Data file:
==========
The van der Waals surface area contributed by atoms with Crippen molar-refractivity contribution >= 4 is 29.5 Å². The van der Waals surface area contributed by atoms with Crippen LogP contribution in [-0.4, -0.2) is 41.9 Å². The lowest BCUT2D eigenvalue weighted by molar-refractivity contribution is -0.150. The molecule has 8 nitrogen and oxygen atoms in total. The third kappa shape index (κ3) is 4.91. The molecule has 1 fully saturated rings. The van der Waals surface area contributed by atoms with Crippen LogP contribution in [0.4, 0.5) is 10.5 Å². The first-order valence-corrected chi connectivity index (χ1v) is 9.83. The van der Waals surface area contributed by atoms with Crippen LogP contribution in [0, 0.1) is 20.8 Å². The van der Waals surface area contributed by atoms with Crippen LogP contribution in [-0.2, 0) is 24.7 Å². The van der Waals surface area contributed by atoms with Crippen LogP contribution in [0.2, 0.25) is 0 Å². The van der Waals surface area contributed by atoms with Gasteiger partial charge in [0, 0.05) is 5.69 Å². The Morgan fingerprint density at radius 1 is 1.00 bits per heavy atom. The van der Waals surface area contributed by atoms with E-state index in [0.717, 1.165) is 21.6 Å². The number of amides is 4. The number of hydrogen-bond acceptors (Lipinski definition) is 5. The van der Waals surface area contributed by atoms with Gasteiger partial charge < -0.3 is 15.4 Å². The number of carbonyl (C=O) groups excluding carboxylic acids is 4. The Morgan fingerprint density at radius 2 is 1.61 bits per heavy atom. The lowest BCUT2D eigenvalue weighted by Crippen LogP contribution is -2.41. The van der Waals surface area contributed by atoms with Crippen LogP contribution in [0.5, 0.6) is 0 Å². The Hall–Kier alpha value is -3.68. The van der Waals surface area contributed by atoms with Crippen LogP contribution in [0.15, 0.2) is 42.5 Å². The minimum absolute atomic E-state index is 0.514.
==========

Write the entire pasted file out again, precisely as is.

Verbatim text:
The van der Waals surface area contributed by atoms with Crippen molar-refractivity contribution >= 4 is 29.5 Å². The van der Waals surface area contributed by atoms with Crippen LogP contribution in [-0.4, -0.2) is 41.9 Å². The lowest BCUT2D eigenvalue weighted by molar-refractivity contribution is -0.150. The molecule has 8 nitrogen and oxygen atoms in total. The third kappa shape index (κ3) is 4.91. The molecule has 1 fully saturated rings. The van der Waals surface area contributed by atoms with Crippen LogP contribution in [0.4, 0.5) is 10.5 Å². The first-order valence-corrected chi connectivity index (χ1v) is 9.83. The van der Waals surface area contributed by atoms with Crippen LogP contribution in [0, 0.1) is 20.8 Å². The van der Waals surface area contributed by atoms with Crippen LogP contribution in [-0.2, 0) is 24.7 Å². The van der Waals surface area contributed by atoms with Crippen LogP contribution in [0.2, 0.25) is 0 Å². The van der Waals surface area contributed by atoms with Gasteiger partial charge in [0, 0.05) is 5.69 Å². The Morgan fingerprint density at radius 1 is 1.00 bits per heavy atom. The van der Waals surface area contributed by atoms with E-state index in [0.717, 1.165) is 21.6 Å². The number of amides is 4. The number of hydrogen-bond acceptors (Lipinski definition) is 5. The van der Waals surface area contributed by atoms with Gasteiger partial charge < -0.3 is 15.4 Å². The number of carbonyl (C=O) groups excluding carboxylic acids is 4. The Morgan fingerprint density at radius 2 is 1.61 bits per heavy atom. The lowest BCUT2D eigenvalue weighted by Crippen LogP contribution is -2.41. The van der Waals surface area contributed by atoms with Crippen LogP contribution in [0.5, 0.6) is 0 Å². The Hall–Kier alpha value is -3.68. The van der Waals surface area contributed by atoms with Crippen LogP contribution in [0.15, 0.2) is 42.5 Å². The minimum absolute atomic E-state index is 0.514.